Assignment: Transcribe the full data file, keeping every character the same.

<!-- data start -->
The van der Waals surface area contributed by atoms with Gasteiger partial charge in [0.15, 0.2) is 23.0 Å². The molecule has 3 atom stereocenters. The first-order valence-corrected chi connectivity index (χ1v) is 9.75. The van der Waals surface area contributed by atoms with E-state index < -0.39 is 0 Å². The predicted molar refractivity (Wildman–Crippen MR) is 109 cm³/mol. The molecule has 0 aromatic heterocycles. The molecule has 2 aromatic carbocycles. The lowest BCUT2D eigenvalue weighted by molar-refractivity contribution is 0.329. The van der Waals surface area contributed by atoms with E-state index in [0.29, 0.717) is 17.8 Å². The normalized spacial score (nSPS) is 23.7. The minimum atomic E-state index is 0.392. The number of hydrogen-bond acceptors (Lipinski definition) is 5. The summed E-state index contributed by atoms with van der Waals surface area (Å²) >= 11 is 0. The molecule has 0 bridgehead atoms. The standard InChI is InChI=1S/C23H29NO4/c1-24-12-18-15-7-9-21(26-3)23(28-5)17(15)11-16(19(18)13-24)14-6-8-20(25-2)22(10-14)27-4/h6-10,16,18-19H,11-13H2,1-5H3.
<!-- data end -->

The van der Waals surface area contributed by atoms with Gasteiger partial charge in [0.15, 0.2) is 23.0 Å². The molecule has 3 atom stereocenters. The first-order valence-corrected chi connectivity index (χ1v) is 9.75. The van der Waals surface area contributed by atoms with E-state index < -0.39 is 0 Å². The predicted molar refractivity (Wildman–Crippen MR) is 109 cm³/mol. The molecule has 0 aromatic heterocycles. The molecule has 2 aromatic carbocycles. The lowest BCUT2D eigenvalue weighted by molar-refractivity contribution is 0.329. The van der Waals surface area contributed by atoms with E-state index in [0.29, 0.717) is 17.8 Å². The normalized spacial score (nSPS) is 23.7. The minimum atomic E-state index is 0.392. The number of hydrogen-bond acceptors (Lipinski definition) is 5. The summed E-state index contributed by atoms with van der Waals surface area (Å²) >= 11 is 0. The molecule has 0 bridgehead atoms. The standard InChI is InChI=1S/C23H29NO4/c1-24-12-18-15-7-9-21(26-3)23(28-5)17(15)11-16(19(18)13-24)14-6-8-20(25-2)22(10-14)27-4/h6-10,16,18-19H,11-13H2,1-5H3.